For many, the graduate school experience is never about winter sledding down Slayter Hill, keeping up with men’s and women’s Boilermaker basketball, or expanding on glass-raising social circles. Instead, the prototypical grad students may find themselves immersed in a few years of intense study and lab work, only coming up for air during fall, winter, and spring breaks. A new graduate student group within the School of Nuclear Engineering, however, is hoping to at least eliminate some of that sense of isolation.
Lenka Kollar and Matt Fields helped create the Nuclear Engineering Graduate Organization in the fall. [Photo by Vincent Walter]
In fall 2009, the Nuclear Engineering Graduate Organization (NEGO) took shape, held callout meetings, and elected officers for the first such organization of its kind in the school’s history. Proposed by Lenka Kollar and Matt Fields, two recent grads (both BSNE ’09) looking to earn master’s degrees at Purdue, NEGO was established to be both a social and a scholarly organization.
“Our school is unique in that we have so many different research disciplines that aren’t necessarily interconnected,” says Fields, the NEGO president. “A lot of the professors will have their own research groups, and there’s not much chance to spend time with your colleagues outside the same four people you see in the lab every day. We really wanted to foster a sense of community within our small school with such diverse interests.”
For Kollar, who is serving as the organization’s first treasurer, the opportunity to give admit- ted graduate students the inside story on the various programs is a bonus. “Our school does a little bit of this, but we wanted to expand on that and make it more of a student-to-student talk,” she says.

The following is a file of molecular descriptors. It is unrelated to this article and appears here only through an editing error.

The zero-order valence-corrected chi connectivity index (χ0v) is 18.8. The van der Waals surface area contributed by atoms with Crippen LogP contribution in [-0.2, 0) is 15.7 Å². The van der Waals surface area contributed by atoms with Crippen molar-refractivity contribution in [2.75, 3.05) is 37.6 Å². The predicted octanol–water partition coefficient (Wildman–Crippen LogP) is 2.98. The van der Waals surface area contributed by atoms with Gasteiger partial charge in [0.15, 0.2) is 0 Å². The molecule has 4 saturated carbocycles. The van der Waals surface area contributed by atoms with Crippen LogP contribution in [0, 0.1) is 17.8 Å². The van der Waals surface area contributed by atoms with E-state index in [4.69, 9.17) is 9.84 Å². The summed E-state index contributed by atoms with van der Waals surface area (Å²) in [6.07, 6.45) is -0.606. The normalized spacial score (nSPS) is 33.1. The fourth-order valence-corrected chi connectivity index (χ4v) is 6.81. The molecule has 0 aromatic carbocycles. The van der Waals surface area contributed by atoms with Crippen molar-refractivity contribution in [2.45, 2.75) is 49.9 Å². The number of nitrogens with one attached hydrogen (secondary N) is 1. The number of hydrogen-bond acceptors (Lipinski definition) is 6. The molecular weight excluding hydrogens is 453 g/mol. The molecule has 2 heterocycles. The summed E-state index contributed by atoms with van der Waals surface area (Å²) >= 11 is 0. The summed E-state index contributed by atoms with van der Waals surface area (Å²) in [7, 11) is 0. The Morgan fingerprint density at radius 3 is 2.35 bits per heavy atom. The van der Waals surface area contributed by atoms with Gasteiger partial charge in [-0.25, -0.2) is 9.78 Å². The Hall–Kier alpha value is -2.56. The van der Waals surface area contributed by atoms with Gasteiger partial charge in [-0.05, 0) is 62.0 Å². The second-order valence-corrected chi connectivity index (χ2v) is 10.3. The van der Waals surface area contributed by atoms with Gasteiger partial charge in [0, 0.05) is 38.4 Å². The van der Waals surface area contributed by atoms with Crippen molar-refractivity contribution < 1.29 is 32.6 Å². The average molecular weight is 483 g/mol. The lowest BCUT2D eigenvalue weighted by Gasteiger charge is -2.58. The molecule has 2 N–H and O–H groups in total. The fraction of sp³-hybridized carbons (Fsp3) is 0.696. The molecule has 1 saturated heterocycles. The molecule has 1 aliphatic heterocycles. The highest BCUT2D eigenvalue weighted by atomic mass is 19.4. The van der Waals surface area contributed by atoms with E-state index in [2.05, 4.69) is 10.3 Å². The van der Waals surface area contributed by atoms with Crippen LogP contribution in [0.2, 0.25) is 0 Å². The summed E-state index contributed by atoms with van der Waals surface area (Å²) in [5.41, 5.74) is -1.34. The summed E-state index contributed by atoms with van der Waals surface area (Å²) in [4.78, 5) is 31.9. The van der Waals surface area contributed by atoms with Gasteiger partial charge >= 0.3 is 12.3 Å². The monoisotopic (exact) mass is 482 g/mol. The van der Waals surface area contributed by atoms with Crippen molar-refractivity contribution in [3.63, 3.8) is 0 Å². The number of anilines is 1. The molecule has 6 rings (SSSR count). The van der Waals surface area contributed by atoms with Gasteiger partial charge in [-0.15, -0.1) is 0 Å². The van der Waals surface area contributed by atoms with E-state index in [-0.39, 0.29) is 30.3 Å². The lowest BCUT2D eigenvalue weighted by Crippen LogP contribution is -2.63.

Barbecues, study breaks, and other family-style social events will help bring the 50-plus graduate students from the school together. But there’s also a push for more professional development. “In our discipline especially, being so heavily regulated, professional licensure and membership are important,” Fields says. “We need to encourage students to be respectful of that and to take advantage of Purdue’s reputation.”
NEGO could even help students find the common ground in the varied fields under the nuclear umbrella, such as fusion, materials, thermal hydraulics, neutronics, and laser research. Kollar decided to stay at Purdue to continue work in the area of nuclear waste storage with her advisor, Audeen Fentiman, professor of nuclear engineering and associate dean of graduate education and interdisciplinary programs. As a possible PhD and work for a government agency (such as the Department of Energy) loom in her future, Kollar knows the enhanced community experience of grad school could bode well for her future, as well as the future of her colleagues.
Like all nuclear engineering students, both undergrads and graduates, Kollar and Fields often find themselves becoming spokespersons for an industry. For Fields, now working in Ahmed Hassanein’s lab (see cover story on page 4), those discussions, along with the times, are changing. “A lot of the misconceptions are beginning to be eroded. Our generation hasn’t really grown up being scared of nuclear power,” says Fields of his post-Chernobyl colleagues. “A lot of young people are very pro-nuclear. They’re very much interested in it from a clean energy and an industrial standpoint. For us, it’s a matter of furthering that understanding.”
Kollar concurs, saying she “sticks to the facts” when it comes to the world of nuclear engineering.
And now that NEGO is a fact of life for nuclear engineering grad students, maybe even half a hundred smart people can get together for some good clean fun.